Impressions from the AWS Transformation Day Online in DACH 2020 Part 2 – Focus Cloud Migration
In the first blog post on the AWS Transformation Day 2020 we focused on the potential benefits of the cloud during the Covid-19 pandemic. As this year’s presentations focused on both, innovation but also large-scale migration we now have a look on migration methodologies and tools highlighted during the AWS Transformation Day.
Companies need to increase efficiency and agility while they continue to invest in innovation. This is why large-scale cloud migration is considered as a serious option by many companies, not only in view of the crisis, but also triggered by, e.g., required hardware refresh, ending outsourcing contracts, or data center consolidation strategies.
And cloud migration is different from traditional IT outsourcing (ITO) transition.
Tooling and automation
It is particularly the variety of available tools, such as for discovery, planning, migration and documentation, and above all the level of automation that distinguishes a cloud migration from a classic ITO transition.
Both mean the transfer of IT services from CMO (Current Mode of Operation) to FMO (Future Mode of Operation). And the potential challenges and cost drivers of such a transfer are widely the same: the maturity of the CMO (e.g., the level of centralization and standardization), quality of CMO knowledge & documentation, geographic spread of the CMO, number and complexity of concerned services, timeline (the more ambitious the timeline the greater the risk and necessary controlling) and customer internal communication and expectation management.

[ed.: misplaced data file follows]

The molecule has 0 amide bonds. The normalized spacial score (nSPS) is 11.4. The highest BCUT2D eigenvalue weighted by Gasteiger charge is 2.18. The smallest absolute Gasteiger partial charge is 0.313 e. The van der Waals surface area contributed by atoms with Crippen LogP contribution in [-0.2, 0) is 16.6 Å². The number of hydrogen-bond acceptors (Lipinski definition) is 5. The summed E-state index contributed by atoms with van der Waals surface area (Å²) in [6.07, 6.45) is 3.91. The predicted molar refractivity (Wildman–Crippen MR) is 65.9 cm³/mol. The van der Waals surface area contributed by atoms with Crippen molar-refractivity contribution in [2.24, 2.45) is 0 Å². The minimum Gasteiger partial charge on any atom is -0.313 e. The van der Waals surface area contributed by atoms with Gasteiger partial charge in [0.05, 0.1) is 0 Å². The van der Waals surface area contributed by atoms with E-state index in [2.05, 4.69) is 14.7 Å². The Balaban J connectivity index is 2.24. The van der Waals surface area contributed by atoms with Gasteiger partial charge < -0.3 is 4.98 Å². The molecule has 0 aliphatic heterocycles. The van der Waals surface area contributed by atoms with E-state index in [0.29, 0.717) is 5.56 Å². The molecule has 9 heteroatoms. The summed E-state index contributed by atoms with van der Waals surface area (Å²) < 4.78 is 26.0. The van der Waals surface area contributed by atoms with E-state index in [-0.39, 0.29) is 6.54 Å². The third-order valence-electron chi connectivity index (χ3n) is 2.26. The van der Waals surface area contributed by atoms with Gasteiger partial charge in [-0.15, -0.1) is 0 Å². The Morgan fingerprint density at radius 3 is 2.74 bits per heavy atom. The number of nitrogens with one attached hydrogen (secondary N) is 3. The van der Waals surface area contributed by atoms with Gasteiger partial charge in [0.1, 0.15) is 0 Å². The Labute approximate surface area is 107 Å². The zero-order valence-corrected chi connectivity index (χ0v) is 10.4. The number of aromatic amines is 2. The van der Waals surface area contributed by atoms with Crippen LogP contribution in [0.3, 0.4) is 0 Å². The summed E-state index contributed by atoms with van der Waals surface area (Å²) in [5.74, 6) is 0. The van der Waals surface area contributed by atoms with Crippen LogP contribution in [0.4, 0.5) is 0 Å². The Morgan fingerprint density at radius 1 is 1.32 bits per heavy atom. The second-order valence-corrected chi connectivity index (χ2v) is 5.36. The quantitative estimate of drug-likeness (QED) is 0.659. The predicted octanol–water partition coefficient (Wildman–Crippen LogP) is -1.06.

However, responsibilities are different. In most cases, cloud customers rely on external support as they do not have the necessary resources and experiences, and as external providers promise access to best practices. But while in traditional ITO engagements, transition and transformation are typically integral part of the services contract – with correspondingly huge conflict potential – in the cloud market, the operation of the platform and the provisioning of cloud services, the initial consulting, the migration project itself, and potentially ongoing managed services are usually separate tasks.
All cloud providers and many IT services partners are offering tools that help clients migrating their IT landscapes into the cloud. Some of the tools highlighted by AWS and its clients and partners during the AWS Transformation Day include the following:
Generally, customers can rely on the “AWS Cloud Adoption Framework”, a framework for analyzing a company’s IT environment considering six perspectives – business, people, governance, platform, security, and operations – to get a holistic view of the transformation initiative that is required for a cloud migration.
The “AWS Cloud Adoption Readiness Tool” is a lightweight cloud readiness assessment, based on a 16-question online survey, that provides first impulses. A one-day “Migration Readiness Assessment Workshop” can help to look into things more in detail. On the basis of around 70 questions, the readiness for a large-scale migration is evaluated, potential gaps are identified and recommendations provided.